Abstinence-Only-Until-Marriage Programs Have Not Reduced Teen Pregnancy

Time and time again, we hear from high school students saying the sex education they receive is inadequate, it comes too late, and it does not teach them the skills they need to act responsibly.
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It's about time we make the well-being of our young people more important than ideology and politics. As a country, we benefit from investing in their future by investing in teen pregnancy prevention. Our youth deserve the opportunity to complete their high school and college education, free of early parenthood. Their future children deserve the opportunity to grow up in financially and emotionally stable homes. Our communities benefit from healthy, productive, well-prepared young people.

We can make a difference by advocating for effective sex education. The Title V funding for abstinence-only programs is up for reauthorization by Congress. Since 1982, the US government has allocated $3.6 billion to abstinence only-until-marriage programs and has received a dismal return on its investment. And not surprisingly--these programs have very little evidence of effectiveness. Mathematica Policy Research conducted a national evaluation of abstinence-only programs and its findings show abstinence-only programs have no beneficial impact on whether young people abstain from sex, delay sexual activity, or reduce the number of sexual partners. This lack of evidence demands we take a different approach to sexual health education. The US has the highest teen birth rate of all industrialized nations at 41.9 per 1,000 girls age 15-19. By comparison, the next closest country is the United Kingdom at 26.7 per 1,000.

In my home state of Georgia, the state government has received $22.4 million in Federal funding for abstinence-only programs over the last two years. Georgia's spending on abstinence-only programs is two times the amount of funds just approved by the state legislature for funding teen centers, which provide critical services including prevention education, counseling, and services for sexually active youth.

Georgia ranks 10th nationally in teen birth rates at 54.2 per 1,000 girls age 15-19. Georgia is 2nd in repeat pregnancies, 6th in Chlamydia, 5th in Gonorrhea, 3rd in Syphilis and 9th in AIDS cases. All tolled, abstinence-only education, as a program to safeguard young people from high-risk behavior that leads to unintended outcomes, has failed miserably. The persistent status of Georgia among the top 10 worst states for reproductive and sexual health outcomes in teens illustrates the shortcomings of a policy that insists on teaching abstinence-only until marriage as the core sex education strategy.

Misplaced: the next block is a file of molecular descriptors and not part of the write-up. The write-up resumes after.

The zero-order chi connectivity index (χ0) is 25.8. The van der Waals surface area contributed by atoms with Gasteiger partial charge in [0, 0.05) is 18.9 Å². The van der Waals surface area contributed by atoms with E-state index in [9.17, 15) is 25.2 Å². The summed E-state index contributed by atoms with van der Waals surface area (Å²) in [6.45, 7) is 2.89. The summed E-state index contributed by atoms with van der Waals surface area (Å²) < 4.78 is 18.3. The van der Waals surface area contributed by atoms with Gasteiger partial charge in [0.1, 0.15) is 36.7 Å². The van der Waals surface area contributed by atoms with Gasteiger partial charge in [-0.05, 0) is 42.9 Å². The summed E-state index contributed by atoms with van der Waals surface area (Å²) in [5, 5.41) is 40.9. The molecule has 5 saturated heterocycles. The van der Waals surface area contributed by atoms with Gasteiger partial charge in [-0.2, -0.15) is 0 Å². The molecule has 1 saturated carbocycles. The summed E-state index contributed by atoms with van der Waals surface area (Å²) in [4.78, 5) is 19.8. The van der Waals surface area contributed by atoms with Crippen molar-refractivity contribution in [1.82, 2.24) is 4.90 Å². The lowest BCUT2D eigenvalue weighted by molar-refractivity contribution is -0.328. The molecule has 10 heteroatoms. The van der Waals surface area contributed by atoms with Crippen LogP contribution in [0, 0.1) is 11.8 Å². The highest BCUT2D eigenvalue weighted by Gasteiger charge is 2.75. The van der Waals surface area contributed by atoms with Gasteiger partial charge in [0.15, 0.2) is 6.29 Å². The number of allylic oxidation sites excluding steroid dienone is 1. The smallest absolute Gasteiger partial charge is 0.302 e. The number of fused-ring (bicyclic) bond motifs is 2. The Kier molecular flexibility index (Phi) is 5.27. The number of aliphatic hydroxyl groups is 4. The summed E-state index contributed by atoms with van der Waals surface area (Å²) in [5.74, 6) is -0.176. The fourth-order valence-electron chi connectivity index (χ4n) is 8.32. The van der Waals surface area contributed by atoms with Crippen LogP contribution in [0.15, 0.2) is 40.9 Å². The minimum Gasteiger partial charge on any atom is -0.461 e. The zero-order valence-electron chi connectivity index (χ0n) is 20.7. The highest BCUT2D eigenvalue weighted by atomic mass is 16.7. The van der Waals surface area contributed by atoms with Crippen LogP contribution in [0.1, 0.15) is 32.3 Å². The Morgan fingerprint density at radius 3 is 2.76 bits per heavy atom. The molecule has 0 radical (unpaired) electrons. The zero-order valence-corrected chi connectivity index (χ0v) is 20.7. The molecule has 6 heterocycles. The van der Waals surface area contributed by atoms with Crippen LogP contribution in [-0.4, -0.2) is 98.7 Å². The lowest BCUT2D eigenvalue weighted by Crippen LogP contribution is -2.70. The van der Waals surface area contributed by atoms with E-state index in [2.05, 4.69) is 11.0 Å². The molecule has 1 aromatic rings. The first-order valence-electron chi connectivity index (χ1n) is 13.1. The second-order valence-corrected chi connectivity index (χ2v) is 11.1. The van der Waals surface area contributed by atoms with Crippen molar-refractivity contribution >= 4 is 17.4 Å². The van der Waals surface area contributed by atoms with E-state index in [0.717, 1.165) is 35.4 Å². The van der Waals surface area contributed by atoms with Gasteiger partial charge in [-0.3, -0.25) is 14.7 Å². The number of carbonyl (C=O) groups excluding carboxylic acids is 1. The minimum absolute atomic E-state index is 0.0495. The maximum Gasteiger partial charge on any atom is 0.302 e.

In 1995, when Georgia had the highest teen pregnancy rate in the US, I founded The Georgia Campaign for Adolescent Pregnancy Prevention (G-CAPP). G-CAPP brings together community and school leaders, health officials, and students to advocate for age appropriate, evidence-based sex education curricula within local schools and federal policy to fund comprehensive sex education programs.

Our young people are clamoring for sex education. Time and time again, we hear from high school students saying the sex education they receive is inadequate, it comes too late, and it does not teach them the skills they need to act responsibly.

In Savannah, Georgia, where the teen pregnancy rates are more than double the US rates, three teens are fighting to replace the harmful abstinence-only-until marriage program "Choosing the Best" in their school district with comprehensive sex education. They are rightfully concerned that their school district has signed on for five more years of the same ineffective curriculum.

G-CAPP is working with 30 youth from around the state to get their voices heard. The Georgia Student Youth Leadership Council (SYLC) is a group of dynamic young people who are actively engaged in mobilizing other youth advocates to bring attention to the need for better sex education. Our work is part of a collective movement in the Southeast region, which has the highest rate of teen pregnancy. In Mississippi, the House adopted HB 808 which would require comprehensive sex education to be taught in grades K through 12. The bill died in the Senate, but a major victory nonetheless. In North Carolina, HB 88 would require schools to offer both abstinence-only and comprehensive sex education giving parents the ability to decide which program their child would participate in. The bill is expected to go before the House for a vote. In Texas, a recent report showing the ineffectiveness of abstinence-only programs stated "our schools are failing Texas families by turning out generations of sexually illiterate young people at a time of high rates of teen pregnancy and STDs." In Florida, SIECUS released a similar report.

The past administrations have wasted opportunities to use our government resources to teach our young people how to make good decisions about their health. It is time to we advocate for policies and programs capable of addressing the root causes of adolescent pregnancy and teach our young people the skills they need to live healthy, productive lives. Our future depends on it.

Right now we have a great opportunity to ensure that our government use our resources wisely, by asking Congress to zero out Title V funding and support the REAL Act. This act will allow states to receive funding to implement effective sex education programs that give our young people the tools to make informed decisions about their well-being and build healthy relationships. I know our young people will be prepared to stand up and speak out, will you?

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